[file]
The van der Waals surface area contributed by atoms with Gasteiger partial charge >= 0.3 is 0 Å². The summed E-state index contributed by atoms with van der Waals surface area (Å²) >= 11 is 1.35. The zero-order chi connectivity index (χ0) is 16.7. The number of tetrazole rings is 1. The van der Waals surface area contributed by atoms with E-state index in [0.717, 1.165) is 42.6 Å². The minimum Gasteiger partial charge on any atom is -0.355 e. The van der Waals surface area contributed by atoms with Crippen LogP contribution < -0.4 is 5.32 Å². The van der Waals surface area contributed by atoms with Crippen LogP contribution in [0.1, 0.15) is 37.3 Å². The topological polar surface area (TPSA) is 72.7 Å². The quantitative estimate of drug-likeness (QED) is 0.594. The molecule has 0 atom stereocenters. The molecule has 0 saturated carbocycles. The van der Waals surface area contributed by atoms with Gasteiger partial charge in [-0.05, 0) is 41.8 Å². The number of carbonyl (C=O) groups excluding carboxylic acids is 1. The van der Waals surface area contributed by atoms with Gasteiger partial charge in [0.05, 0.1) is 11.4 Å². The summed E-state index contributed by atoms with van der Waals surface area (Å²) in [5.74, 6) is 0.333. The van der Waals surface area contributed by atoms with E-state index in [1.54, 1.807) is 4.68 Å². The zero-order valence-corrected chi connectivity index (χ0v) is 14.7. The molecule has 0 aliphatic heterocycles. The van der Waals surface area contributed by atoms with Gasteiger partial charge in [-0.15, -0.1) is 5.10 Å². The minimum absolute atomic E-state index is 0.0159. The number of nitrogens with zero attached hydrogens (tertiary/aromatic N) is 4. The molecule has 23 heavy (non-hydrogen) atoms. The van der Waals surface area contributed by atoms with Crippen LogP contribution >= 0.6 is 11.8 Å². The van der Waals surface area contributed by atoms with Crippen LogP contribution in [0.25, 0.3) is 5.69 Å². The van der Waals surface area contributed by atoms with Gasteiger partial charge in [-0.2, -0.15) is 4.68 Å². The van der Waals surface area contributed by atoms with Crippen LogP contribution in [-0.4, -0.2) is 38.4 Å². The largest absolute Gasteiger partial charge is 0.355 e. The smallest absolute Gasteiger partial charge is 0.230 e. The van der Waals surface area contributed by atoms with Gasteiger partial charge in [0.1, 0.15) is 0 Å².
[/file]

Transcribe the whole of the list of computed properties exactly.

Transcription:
The van der Waals surface area contributed by atoms with Gasteiger partial charge >= 0.3 is 0 Å². The summed E-state index contributed by atoms with van der Waals surface area (Å²) >= 11 is 1.35. The zero-order chi connectivity index (χ0) is 16.7. The number of tetrazole rings is 1. The van der Waals surface area contributed by atoms with E-state index in [0.717, 1.165) is 42.6 Å². The minimum Gasteiger partial charge on any atom is -0.355 e. The van der Waals surface area contributed by atoms with Crippen LogP contribution < -0.4 is 5.32 Å². The van der Waals surface area contributed by atoms with Crippen LogP contribution in [0.1, 0.15) is 37.3 Å². The topological polar surface area (TPSA) is 72.7 Å². The quantitative estimate of drug-likeness (QED) is 0.594. The molecule has 0 atom stereocenters. The molecule has 0 saturated carbocycles. The van der Waals surface area contributed by atoms with Gasteiger partial charge in [-0.05, 0) is 41.8 Å². The number of carbonyl (C=O) groups excluding carboxylic acids is 1. The van der Waals surface area contributed by atoms with Gasteiger partial charge in [0.05, 0.1) is 11.4 Å². The summed E-state index contributed by atoms with van der Waals surface area (Å²) in [5.74, 6) is 0.333. The van der Waals surface area contributed by atoms with E-state index in [1.54, 1.807) is 4.68 Å². The zero-order valence-corrected chi connectivity index (χ0v) is 14.7. The molecule has 0 aliphatic heterocycles. The van der Waals surface area contributed by atoms with Gasteiger partial charge in [-0.15, -0.1) is 5.10 Å². The minimum absolute atomic E-state index is 0.0159. The number of nitrogens with zero attached hydrogens (tertiary/aromatic N) is 4. The molecule has 23 heavy (non-hydrogen) atoms. The van der Waals surface area contributed by atoms with Crippen LogP contribution >= 0.6 is 11.8 Å². The van der Waals surface area contributed by atoms with Crippen LogP contribution in [0.25, 0.3) is 5.69 Å². The van der Waals surface area contributed by atoms with Gasteiger partial charge in [-0.2, -0.15) is 4.68 Å². The van der Waals surface area contributed by atoms with Crippen LogP contribution in [-0.4, -0.2) is 38.4 Å². The largest absolute Gasteiger partial charge is 0.355 e. The smallest absolute Gasteiger partial charge is 0.230 e. The van der Waals surface area contributed by atoms with Gasteiger partial charge in [0.1, 0.15) is 0 Å².